Pound Climbs to Three-Week High as Barnier Pledges Unique Deal
(Bloomberg) -- The pound rallied above $1.30 as investors turned more optimistic on the chances of a Brexit deal before the U.K. exits the European Union in March.
The currency climbed to the strongest level in three weeks and gilts tumbled as Michel Barnier, the EU’s chief negotiator, said the EU was prepared to offer Britain an unprecedented partnership, different from that with any third country.
It’s “the best he’s ever said, even though it’s early days,” says Manuel Oliveri, a foreign-exchange strategist at Credit Agricole SA. “It could easily go further as the market was very much becoming aligned with a no-deal Brexit. Hence anything positive or anything that dampens such fears triggers position squaring.”
The market had increasingly moved to price in the risk that Britain could leave the EU without a deal, leaving sterling headed for its fifth straight monthly loss. While Barnier used the same pledge of an unprecedented deal earlier in August, the tone was seen by investors as more positive after British politicians have increasingly been talking of the prospects of no deal.
Sterling gained as much as 1.1 percent to $1.3008, the strongest level since Aug. 6, with buying spurred on a break of $1.2950, according to a Europe-based trader. The yield on U.K. 10-year government bonds rose five basis points to 1.51 percent.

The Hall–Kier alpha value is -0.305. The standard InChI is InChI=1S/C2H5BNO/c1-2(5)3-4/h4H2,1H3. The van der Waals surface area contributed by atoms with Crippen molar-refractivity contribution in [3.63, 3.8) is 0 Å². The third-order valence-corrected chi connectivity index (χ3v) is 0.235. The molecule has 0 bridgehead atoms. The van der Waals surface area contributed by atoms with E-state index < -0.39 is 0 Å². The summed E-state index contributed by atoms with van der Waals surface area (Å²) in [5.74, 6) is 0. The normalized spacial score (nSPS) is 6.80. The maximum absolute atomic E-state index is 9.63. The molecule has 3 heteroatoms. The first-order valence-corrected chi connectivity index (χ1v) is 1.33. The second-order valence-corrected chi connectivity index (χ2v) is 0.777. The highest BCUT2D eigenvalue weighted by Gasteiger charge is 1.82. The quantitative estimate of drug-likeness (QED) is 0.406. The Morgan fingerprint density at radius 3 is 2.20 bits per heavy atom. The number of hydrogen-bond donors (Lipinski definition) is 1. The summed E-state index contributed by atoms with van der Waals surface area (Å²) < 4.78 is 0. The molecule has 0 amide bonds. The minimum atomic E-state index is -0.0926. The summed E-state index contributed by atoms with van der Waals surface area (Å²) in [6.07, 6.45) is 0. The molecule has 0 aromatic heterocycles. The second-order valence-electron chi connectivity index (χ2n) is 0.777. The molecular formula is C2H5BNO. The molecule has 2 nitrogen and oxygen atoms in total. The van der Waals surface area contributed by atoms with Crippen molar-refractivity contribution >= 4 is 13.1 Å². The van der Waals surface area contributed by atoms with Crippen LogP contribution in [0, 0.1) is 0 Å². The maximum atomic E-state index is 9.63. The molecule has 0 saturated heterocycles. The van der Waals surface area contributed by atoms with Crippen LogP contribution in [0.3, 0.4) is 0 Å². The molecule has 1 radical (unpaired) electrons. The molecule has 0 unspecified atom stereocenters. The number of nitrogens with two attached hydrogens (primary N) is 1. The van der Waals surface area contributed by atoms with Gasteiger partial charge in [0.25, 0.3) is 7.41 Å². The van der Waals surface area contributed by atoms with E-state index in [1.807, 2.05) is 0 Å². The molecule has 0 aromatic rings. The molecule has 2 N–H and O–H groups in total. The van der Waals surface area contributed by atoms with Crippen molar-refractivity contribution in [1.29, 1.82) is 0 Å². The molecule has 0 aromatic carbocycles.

Following Barnier’s comments, markets also moved to bet on a slightly faster pace of tightening from the Bank of England, fully pricing in an interest-rate rise in November 2019. BOE Governor Mark Carney has previously said that the central bank’s future path will be dependent on the outcome of Brexit.
With talks at a virtual impasse for weeks, the two sides are rushing to try to reach a deal on the terms of the U.K.’s withdrawal by October, although Brexit Secretary Dominic Raab said Tuesday there was some flexibility on that deadline. Raab is due to head back to Brussels for negotiations on Friday.
“Traders have become very concerned about negotiations in recent months, particularly the increased talk of no deal Brexit and these comments will at least start to alleviate those concerns,” said OANDA Europe Ltd. analyst Craig Erlam. “It does suggest that more constructive conversations can happen to find a workable solution that suits both sides, should one exist.”
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